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Novel, Edible Films and Coatings for Fresh Processed Fruits and Vegetables

In the 246th National Meeting & Exposition of the American Chemistry Society (ACS)—the world’s largest scientific society, Scientists discussed about a topic that is closely related to our daily life—research on edible coatings for fruits and vegetables. It becomes very popular in modern food processing industry to use invisible, colorless, odorless and tasteless coatings to keep foods fresh. However, people still don’t know how to maintain the tastes, flavors and nutritional values for foods that are easy to change color and deteriorate.

Fruits and vegetables have peel, which can form natural barrier, preventing fruits and vegetables from drying, color changing and other forms of deterioration. Attila E. Pavlath said, “Nature is the best chemist, and also the best teacher. We can learn from nature to improve edible coatings and preserve foods’ quality and nutritional value.”

Pavlath and his group developed a novel technology that allowed sliced, packaged apple to be stored in refrigerator for 2 – 3 weeks without turning brown or losing crispness. Generally speaking, Pavlath’s method involves treating freshly cut apple slices using a form of Vitamin C so that the desirable characteristics of fresh apples are successful retained without leaving a detectable residue.


The edible coatings consist of a thin layer of edible material applied to the surface of a food product so that its freshness can be preserved. For an instance, apple lose some of their natural wax coating during the harvest washing process. The edible coating, which is used to replace the natural wax coating, is a thin layer of carnauba wax, obtained from palm tree leaves. This kind of wax also provides an appealing gloss for sugar-coated chocolate candy. Some other commonly seen edible coatings include alginate, starch, carrageenan, gluten, whey and beeswax. *Image source: shutterstock.

Pavlath explained in more details, “The thing applied to treat apple slices is calcium ascorbate, a calcium salt of Vitamin C. This is a relatively easier process, but it took us five years of research starting from whey proteins, carbohydrates and fats—we are devoted ourselves in developing the best coating.”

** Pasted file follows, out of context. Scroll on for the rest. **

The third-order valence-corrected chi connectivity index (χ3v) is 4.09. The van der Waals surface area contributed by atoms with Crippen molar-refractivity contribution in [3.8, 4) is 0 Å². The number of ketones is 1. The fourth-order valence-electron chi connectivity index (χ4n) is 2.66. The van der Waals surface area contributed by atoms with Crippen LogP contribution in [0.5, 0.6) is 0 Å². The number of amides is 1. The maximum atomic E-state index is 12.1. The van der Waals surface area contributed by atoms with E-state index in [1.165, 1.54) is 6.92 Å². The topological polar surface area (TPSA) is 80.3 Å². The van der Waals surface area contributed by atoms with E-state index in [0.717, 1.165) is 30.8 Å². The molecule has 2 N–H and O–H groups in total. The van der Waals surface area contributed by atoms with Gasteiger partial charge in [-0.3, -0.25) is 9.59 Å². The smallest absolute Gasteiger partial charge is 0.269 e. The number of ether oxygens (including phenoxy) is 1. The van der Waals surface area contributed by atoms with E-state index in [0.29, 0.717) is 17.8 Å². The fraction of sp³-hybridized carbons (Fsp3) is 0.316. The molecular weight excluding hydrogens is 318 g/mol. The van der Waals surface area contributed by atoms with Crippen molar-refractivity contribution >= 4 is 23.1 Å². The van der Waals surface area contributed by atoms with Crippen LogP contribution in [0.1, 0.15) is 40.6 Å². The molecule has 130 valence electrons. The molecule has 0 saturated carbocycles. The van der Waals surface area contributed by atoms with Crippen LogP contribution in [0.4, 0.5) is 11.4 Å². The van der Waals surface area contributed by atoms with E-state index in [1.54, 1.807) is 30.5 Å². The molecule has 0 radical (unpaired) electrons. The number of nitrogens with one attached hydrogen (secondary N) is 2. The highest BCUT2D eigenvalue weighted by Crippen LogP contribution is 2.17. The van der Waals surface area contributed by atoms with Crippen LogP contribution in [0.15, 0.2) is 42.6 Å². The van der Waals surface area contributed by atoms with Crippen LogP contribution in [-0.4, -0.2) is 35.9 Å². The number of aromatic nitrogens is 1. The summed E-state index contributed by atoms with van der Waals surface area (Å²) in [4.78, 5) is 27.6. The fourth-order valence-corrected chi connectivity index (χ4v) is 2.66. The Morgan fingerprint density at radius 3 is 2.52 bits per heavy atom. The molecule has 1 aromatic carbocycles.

Pavlath pointed out that edible films are not a 21st century innovation. They can date back to at least as early as the 1100s, when merchants in citrus-growing regions in southern China applied wax for preserving oranges shipped by caravan to the Emperor’s table in northern China. For centuries, European people preserved fresh fruits with “larding”, a coating came from the melted fat from hogs. These food coatings were good at sealing off the fruits, preventing the exchange of gases with the air. However, today’s edible films allow gas exchange and also have other features that can keep freshness, aroma, flavor, texture and nutritional value. Pavlath said that they generally provide the same protection against bacteria just as their natural skin if foods are treated under sterile conditions when they are cut in factories. Workers spray the edible films on foods or they immerse the foods in the liquid coating after cutting. The finished vegetables and fruits will be stored in sealed containers for sale.

Pavlath also shared some points on Arctic Apple, a genetically modified, precisely breed apple that contains non-browning character. Pavlath noted:” Nowadays, GM engineering has different application. For the past five decades, some unideal characters have also introduced in the process.  I don’t know how Artic Apple tastes. Our approach can be applied to various breeds of apples with different tastes. In order to eliminate browning genes, individual research needs to be done on different breeds.”

 So, what is the great 21st century challenges in edible coating research and development? Pavlath cited two challenges: one is finding an edible coating that can make fresh-cut sliced bananas, American’s favorite fruit; the other one is developing a coating for avocados, which are also notorious for quick discoloring after peeling.

Image sourceShutterstock